A man who was considered a famed and heroic war photographer has been exposed as a fake.
For years Eduardo Martins, allegedly 32 and from Sao Paulo in Brazil, has been telling his many followers stories of his travels, having his photos printed in reputable magazines and raking up 120,000 followers on Instagram.
He managed to fool Al Jazeera, the Wall Street Journal and even Getty Images by photoshopping images. He also told his followers of visits to the Gaza Strip, Iraq and ISIS-controlled Syria but in reality he was using what turned out to be British surf blogger Max Helpworth-Povey’s face and simply placing them onto pictures of war zones. It’s unbelievable how he got away with it for so long.
Martins (it’s not even clear now whether this is his real name) got caught out after sharing Helpworth-Povey’s surfing photos, which alerted him to his buddies. Helpworth-Povey said:
When my friend showed me the photos first of all I thought it was a joke, some a***hole (messing) with me.
But actually, my photos were stolen, it’s crazy that some random guy decided to use my image among so many options across internet.
I work very far from war zones, with surfing trips. All my pictures have always been taken in that context.
It seems like the guy behind the photoshopped images like the attention he got from onliners – in addition to faking his brave quests, he also told his social media followers about how he had beaten cancer and beaten all the odds to succeed in his career. This guy is a chronic liar.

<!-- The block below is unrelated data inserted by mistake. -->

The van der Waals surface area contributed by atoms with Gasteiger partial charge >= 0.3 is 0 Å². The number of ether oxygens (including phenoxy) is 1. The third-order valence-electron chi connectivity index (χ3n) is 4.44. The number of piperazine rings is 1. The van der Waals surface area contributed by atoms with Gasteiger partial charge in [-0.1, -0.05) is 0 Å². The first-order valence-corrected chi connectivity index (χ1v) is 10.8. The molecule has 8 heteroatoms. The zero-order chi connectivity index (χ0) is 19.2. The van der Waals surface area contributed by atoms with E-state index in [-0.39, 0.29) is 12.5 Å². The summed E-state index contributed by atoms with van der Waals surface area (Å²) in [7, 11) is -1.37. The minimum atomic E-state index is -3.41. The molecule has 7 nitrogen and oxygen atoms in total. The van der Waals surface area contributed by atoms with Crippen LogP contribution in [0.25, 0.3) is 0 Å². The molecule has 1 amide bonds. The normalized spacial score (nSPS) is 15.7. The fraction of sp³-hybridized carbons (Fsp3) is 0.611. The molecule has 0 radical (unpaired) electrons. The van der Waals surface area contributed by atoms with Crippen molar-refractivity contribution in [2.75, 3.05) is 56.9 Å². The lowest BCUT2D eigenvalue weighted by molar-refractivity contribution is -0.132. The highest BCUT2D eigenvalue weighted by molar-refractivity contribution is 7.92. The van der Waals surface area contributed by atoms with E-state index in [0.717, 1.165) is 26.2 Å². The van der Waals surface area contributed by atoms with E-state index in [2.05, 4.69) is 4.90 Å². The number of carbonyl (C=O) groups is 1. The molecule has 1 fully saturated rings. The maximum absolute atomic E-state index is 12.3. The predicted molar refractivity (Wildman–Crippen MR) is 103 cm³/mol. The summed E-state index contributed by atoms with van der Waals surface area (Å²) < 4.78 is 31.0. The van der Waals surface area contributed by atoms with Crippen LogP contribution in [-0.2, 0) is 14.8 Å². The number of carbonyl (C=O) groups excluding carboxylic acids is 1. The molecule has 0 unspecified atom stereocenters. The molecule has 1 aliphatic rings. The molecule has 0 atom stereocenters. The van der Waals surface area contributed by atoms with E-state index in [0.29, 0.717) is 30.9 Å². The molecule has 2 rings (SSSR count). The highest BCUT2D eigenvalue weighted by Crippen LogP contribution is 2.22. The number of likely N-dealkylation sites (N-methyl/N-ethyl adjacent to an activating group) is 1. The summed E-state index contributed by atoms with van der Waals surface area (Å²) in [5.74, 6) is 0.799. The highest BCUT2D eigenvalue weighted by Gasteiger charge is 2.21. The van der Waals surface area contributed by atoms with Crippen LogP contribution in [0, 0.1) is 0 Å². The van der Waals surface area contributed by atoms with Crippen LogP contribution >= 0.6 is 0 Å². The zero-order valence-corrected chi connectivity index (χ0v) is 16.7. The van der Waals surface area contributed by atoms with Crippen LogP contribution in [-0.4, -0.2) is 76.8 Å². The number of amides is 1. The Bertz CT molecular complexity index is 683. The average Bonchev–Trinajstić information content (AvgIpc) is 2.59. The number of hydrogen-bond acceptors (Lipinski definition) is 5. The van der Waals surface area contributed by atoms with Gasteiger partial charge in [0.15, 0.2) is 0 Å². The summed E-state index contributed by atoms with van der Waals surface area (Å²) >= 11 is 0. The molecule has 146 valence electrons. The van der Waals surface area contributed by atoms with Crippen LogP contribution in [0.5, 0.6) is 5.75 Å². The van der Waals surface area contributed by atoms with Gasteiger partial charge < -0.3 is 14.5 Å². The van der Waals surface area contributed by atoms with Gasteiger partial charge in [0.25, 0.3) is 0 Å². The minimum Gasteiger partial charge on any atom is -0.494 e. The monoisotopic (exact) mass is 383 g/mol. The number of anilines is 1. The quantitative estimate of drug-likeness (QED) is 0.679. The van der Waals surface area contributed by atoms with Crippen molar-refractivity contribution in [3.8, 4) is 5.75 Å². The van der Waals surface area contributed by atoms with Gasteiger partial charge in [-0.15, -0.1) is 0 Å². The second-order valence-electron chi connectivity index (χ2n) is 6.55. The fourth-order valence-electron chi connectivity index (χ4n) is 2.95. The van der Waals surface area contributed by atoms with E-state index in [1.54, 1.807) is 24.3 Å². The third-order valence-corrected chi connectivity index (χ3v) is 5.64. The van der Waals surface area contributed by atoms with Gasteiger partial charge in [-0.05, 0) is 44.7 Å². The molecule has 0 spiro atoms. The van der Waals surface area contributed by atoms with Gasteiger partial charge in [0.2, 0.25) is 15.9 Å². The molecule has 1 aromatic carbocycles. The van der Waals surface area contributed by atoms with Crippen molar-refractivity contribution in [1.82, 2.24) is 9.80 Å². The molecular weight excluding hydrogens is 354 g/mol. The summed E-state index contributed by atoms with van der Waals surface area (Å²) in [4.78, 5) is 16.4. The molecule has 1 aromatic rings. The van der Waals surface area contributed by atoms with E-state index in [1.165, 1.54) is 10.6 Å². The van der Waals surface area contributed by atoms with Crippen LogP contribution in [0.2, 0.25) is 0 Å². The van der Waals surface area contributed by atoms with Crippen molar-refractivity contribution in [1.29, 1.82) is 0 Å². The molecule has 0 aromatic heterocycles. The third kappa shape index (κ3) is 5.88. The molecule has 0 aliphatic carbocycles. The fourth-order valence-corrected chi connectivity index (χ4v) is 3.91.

One guy who was in contact with Martins was veteran photographer and DOC Galeria member Fernando Costa Netto who got in touch with him originally to plan an exhibition of Martins’ work. Apparently when Netto made Martins aware that the world was onto him, he immediately deleted his Instagram account and sent the following final WhatsApp message from a now deactivated number:
I’m in Australia. I made the decision to spend a year a van. I’ll cut everything, including the internet.
I want to be in peace, we’ll see each other when I get back. A big hug, I’ll delete the zap. Stay with God. A hug.
Looks like this guy is now on the run and the annoying thing is, he probably won’t get found out, particularly if he has assumed a fake identity. It’s a pretty mad story and one that they’ll hopefully make a documentary about soon – he managed to fool the entire world including major news outlets for years using just basic Photoshop tools. It highlights the fact that we should perhaps question what we see online before believing it to be the absolute truth.
For a similar story but on a far smaller scale, check out this girl who had everyone fooled with her travel Instagram photos.